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  5. Indeed, the poetic qualities of biblical writing gets so little attention, while the religious issues are being stressed. We (in this case, IDF threads) have not yet mentioned the gnostic gospels which also lead to a further expression of numinous experience.

    The library of religious and spiritual literature and exegesis may be the most extensive writing of the past 3000 years. It is rather surprising or perplexing that there can be some otherwise intelligent people who ignore this vast endeavor and what it reveals about human experience. I wonder if these atheists have missed some of the important insights that come with life's difficulties.

    I’m trying to look at the way my way of reading biblical texts—and other religious texts—evidently differs from that of Steven, or any among those who see more through a lens associated with history—rather than with myth, or poesy.

    I think that’s where the apparent discrepancies in our ways of talking springs from. I don’t want to dispute the notion that most of the apocryphal and non-canonized New Testament vintage texts were written later than those canonized. That’s a spat that the Church has been having with the rest of the world for over a millennium, and has everything to do with politics and all but nothing to do with the psyche—or the spirit or the soul or the body, or anything else human one might really care about.

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  6. The fact is: none of the texts we have are earlier than the 3rd ad 4th century C. E. And while most all of these purport to be composed much earlier, there’s no way to know. Steven mentioned the Q manuscript, if only to marginalize or refute its significance. But the fact that we no longer have such a prototype of the synoptic gospels does not refute the clear necessity that one had to exist; the synoptic gospels, intelligently and logically scrutinized insist on it. To suggest otherwise is simply to reveal that one doesn’t understand what the relation between the synoptic gospels is and why their juxtaposition indicates the prior existence of a common source. Those who comprehended the concept of extrapolation knew Pluto was there before it was ever seen. In the case of textual gravitation, sometimes the necessary source of an extrapolated conclusion simply has not survived. That doesn’t make its discovery any the less important or real.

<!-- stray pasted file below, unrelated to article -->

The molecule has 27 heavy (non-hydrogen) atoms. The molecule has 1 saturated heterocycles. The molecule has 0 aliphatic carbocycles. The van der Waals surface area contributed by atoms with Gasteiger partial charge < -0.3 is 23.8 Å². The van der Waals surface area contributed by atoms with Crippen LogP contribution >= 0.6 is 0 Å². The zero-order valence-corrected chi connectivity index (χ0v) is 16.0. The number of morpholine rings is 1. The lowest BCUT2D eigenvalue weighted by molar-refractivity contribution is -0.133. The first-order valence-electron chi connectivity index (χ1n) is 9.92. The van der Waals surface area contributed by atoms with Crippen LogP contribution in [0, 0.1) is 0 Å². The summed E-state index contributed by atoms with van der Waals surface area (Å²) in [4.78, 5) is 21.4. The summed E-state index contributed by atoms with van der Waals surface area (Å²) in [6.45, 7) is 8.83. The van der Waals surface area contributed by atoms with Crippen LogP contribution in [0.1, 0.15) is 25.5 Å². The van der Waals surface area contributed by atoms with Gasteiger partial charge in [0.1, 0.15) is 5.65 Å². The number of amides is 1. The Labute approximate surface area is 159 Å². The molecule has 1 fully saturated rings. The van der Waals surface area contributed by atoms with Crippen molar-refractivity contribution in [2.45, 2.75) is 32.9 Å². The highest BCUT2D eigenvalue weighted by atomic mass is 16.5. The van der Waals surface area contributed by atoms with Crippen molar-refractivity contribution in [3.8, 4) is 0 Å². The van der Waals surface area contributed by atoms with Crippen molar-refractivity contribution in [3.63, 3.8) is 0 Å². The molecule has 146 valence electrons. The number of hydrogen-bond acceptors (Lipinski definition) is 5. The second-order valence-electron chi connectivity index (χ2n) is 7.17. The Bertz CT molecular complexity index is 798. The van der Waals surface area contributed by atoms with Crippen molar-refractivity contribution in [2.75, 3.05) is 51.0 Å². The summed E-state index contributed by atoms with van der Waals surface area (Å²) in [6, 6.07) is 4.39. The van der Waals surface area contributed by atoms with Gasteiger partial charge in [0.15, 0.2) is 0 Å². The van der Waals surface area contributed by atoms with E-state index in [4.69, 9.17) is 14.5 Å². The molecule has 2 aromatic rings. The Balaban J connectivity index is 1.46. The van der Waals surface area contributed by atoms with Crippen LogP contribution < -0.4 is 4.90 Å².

But the real issue, here, I think, is that sense in which the historical and the fictive were already well alienated from one another by the time the “Christian” texts were first being set down—which was probably almost a century after any actual experiential events that may or may not be referred to in them. The schism between history and the fictive imagination was not equally comprehended or addressed by the Church and that which would eventually appear to have arisen against it, in this dialectic. From the ecclesiastical, scholastic point of view—the first millennium of Christianity was not in the least in contradiction of the philosophical evolution of science. That’s one reason why the Reformation erupted like Pompei by the time it did. The pristine nature of early Christian texts Steven is championing is attributable to the Church fathers, alone. It’s the Eliza Doolittle to their Pygmalion.

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  7. Not that the contemporary generation of Protestant heirs to that Reformation are any different. Philistines have always been Philistines. Dogs asleep in the manger: the cattle can’t get at their food. They lock the door to the kingdom and let no one in; neither do they go in, themselves. If Steven thinks Nietzsche’s essential argument about the antichrist is simply that the Christian Churches of the world and the Christ they worship are that entity—then we agree entirely.

    All of which leads me to the issue of the mythic and/or poetic reading of scriptural texts. In 1975 is seemed as though we were on the eve of a real breakthrough into a mass-appreciation of this way of proceeding without abandoning the very core of our cultural past. But I wonder, now. There are so many Young Turk critics and intellectuals whose perpetual dampness behind the ear promises never to fade. When the has-beens of literary criticism like Harold Bloom have to point to show-boaters like James Wood to find someone to praise, I think we’re in real trouble.